With the Centre still grappling with the idea of a pan-Indian electronic marketing platform for agricultural produce which could ensure better price realisation for the farmers, 26 state dairy cooperatives have shown the way: dairy commodities such as butter, skimmed milk power (SMP) and ghee have been traded on an electronic platform created by them since June last year.
The platform has ensured quicker settlement of transaction. The cooperatives, including Gujarat Cooperative Milk Marketing Federation (AMUL), Karnataka Cooperative Milk Producers’ Federation (Nandini) and Bihar State Milk Cooperative Federation (Sudha), earlier used to sell their produce to bulk buyers by issuing time-consuming tenders, thus exposing them to volatility in commodity prices.
The platform promoted by National Dairy Development Board in collaboration with National Cooperative Dairy Federation of India (NCDFI) conducts weekly e-auction where cooperatives sell their produce to big private players, including ITC Foods, Britannia Industries, Vadilal industries, Patanjali etc.
Since the launch of NCDFI eMarket here in June last year, more than R270 crore worth of trade has already taken place. According to KC Supekar, managing director of NCDFI, more than 220 buyers have been registered in the exchange which is expected to increase once the digital platform starts trading on commodities such as sugar, cattle feed etc, through this platform. Around 15,000 tonne of butter, SMP and ghee have sold through eMarket so far.
“Through quicker and transparent settlement, cooperatives have been able to sell their produce to highest bidders,” Supekar told FE.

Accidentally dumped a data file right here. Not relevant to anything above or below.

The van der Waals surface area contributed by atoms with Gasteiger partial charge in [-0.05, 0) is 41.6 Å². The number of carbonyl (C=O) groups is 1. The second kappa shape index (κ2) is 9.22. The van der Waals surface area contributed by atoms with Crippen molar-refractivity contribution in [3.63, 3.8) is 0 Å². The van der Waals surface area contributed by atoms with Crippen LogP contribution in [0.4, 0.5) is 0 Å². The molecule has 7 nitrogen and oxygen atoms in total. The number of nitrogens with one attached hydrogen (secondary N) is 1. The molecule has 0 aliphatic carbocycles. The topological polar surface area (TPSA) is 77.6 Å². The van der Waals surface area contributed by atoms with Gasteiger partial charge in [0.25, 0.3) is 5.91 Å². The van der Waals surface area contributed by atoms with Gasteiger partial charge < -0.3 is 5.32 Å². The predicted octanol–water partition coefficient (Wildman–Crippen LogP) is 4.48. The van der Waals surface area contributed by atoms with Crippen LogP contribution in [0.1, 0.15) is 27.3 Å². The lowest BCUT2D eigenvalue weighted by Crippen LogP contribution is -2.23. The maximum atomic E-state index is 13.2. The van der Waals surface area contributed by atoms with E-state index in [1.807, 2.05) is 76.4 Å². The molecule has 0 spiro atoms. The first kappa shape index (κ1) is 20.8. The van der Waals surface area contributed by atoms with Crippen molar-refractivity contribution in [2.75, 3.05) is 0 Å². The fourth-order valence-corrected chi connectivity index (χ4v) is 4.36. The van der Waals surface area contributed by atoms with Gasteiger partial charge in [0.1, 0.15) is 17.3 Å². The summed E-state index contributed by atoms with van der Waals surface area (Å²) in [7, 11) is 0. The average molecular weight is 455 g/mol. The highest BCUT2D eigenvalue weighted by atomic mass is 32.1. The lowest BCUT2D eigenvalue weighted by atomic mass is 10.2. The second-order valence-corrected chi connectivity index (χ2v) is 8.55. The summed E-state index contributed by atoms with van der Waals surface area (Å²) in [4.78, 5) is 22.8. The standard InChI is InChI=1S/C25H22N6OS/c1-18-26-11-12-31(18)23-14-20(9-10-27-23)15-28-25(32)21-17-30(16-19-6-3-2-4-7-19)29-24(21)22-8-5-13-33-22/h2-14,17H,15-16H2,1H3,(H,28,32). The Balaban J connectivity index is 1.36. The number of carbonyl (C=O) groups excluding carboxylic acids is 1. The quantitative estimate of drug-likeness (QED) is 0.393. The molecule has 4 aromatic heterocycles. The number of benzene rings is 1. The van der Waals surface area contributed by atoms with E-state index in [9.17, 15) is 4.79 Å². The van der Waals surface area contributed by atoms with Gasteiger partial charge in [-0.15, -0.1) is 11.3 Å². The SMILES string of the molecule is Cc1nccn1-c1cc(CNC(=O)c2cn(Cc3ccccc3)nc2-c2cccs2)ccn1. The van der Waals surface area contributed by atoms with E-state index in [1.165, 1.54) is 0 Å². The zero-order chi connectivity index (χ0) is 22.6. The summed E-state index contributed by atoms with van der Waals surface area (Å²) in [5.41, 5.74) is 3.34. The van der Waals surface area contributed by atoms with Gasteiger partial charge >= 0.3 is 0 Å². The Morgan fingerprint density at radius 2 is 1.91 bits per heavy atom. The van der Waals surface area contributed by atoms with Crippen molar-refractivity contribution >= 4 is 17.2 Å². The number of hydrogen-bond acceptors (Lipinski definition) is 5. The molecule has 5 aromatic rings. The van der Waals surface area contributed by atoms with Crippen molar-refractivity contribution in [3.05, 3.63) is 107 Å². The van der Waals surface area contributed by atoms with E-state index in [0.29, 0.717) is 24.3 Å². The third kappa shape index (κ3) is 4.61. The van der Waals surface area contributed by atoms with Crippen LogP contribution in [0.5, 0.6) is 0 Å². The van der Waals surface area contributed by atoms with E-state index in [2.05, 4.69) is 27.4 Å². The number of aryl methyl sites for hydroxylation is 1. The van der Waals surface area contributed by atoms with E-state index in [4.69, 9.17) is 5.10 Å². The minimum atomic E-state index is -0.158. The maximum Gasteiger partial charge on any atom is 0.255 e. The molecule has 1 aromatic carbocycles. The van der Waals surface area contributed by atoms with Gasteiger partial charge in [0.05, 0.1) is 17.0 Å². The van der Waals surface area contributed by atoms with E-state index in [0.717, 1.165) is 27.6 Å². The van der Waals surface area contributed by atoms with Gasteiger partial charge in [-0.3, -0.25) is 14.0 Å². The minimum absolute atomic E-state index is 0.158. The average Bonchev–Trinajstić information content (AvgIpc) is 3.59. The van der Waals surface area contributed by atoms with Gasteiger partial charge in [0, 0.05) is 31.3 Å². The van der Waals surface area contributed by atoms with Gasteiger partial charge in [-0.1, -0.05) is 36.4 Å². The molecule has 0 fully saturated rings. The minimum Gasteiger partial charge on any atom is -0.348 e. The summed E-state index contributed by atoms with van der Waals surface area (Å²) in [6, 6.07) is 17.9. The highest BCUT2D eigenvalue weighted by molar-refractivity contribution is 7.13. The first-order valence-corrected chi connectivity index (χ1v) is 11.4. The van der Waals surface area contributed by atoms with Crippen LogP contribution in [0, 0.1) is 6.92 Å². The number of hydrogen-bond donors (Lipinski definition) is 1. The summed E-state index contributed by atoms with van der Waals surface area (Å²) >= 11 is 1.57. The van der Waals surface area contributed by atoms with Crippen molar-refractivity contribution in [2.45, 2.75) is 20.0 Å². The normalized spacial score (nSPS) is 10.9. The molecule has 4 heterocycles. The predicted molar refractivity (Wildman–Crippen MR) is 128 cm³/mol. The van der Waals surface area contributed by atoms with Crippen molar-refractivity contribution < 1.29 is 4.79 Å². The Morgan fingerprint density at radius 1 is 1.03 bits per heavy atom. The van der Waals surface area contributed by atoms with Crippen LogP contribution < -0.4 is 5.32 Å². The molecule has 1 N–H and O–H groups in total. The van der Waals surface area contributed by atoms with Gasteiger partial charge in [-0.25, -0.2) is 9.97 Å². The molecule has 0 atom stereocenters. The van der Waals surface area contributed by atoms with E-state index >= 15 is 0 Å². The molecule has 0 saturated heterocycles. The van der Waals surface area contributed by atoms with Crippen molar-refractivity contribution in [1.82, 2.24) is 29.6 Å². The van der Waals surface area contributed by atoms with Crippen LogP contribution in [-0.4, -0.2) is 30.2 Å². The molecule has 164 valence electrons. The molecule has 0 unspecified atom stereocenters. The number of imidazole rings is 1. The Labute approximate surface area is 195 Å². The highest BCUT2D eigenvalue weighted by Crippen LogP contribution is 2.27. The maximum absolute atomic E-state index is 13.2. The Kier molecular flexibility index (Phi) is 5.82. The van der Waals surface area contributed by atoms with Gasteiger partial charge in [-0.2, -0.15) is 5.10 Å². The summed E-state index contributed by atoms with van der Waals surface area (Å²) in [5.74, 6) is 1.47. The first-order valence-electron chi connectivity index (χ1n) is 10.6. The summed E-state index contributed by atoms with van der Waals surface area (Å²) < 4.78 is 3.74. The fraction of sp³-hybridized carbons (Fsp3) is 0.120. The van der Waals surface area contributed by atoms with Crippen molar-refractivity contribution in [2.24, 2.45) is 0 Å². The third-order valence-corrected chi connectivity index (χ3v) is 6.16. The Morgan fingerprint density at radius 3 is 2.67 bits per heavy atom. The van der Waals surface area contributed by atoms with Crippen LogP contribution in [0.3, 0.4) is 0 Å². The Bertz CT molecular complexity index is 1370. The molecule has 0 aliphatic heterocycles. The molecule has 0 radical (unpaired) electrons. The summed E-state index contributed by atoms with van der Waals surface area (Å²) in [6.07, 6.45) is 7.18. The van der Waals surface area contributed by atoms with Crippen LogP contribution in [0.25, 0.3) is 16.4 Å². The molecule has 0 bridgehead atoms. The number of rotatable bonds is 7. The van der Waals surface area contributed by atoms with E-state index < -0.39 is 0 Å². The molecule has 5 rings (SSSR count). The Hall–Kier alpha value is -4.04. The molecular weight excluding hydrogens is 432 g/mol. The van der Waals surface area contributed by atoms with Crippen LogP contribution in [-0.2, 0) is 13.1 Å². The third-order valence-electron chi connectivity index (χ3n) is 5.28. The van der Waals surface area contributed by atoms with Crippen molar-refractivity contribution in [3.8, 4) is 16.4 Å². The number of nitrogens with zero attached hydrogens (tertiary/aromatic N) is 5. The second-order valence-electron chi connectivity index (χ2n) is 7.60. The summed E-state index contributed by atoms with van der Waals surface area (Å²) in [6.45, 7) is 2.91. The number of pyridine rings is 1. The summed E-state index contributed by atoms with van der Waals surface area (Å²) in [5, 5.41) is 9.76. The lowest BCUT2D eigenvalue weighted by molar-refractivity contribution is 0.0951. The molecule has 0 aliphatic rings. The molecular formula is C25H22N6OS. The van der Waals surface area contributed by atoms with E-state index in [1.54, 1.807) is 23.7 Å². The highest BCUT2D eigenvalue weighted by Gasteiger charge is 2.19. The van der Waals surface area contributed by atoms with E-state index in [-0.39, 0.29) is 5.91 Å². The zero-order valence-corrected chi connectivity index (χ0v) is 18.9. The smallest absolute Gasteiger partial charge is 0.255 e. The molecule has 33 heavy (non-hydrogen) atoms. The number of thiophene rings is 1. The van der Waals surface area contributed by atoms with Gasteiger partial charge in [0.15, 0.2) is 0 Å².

NCDFI eMarket has been launched through the technical support from NCDEX market, a wholly subsidiary of commodity bourse NCDEX.
Supekar said the electronic platform is designed in such a way that it set a base price and the volume of dairy products to be sold is announced prior to the auction.
The private bulk buyers bid for the volume of commodities and not the price while the system increases the price once the demand exceeds the volume of dairy commodities offered to be sold on the platform.
For avoiding default in payment by the buyers, a security deposit of R4,000 per tonne for butter and SMP and R6,000 per tonne for ghee has to be deposited with the exchange.
“All the payments between buyers and sellers of dairy products are settled through online bank payment and purchasers take their delivery of the products from concerned dairies,” Supekar said.
NCDFI has been entrusted with the task of ensuring that all the dairy products sold through this electronic platform adhered to the prescribed standards.
Since commencement of its operations, state milk cooperatives from Bihar and Karnataka and Jalgaon milk union have a substantial share in the overall trade in NCDFI eMarket.
Thanks to the dairy cooperatives, India is ranked first in global milk production, with an annual output of 146.3 million tonne (MT) during 2014-15 compared to 137.6 MT reported in 2013-14, thus recording a growth of 6.26 %. The Food and Agriculture Organization (FAO) has reported a 3.1% increase in world milk production from 765 MT in 2013 to 789 MT in 2014.
NCDFI is an apex body of 26 state-level dairy cooperatives which are connected 198 district cooperative milk unions and about 1.5 crore dairy farmers in the country.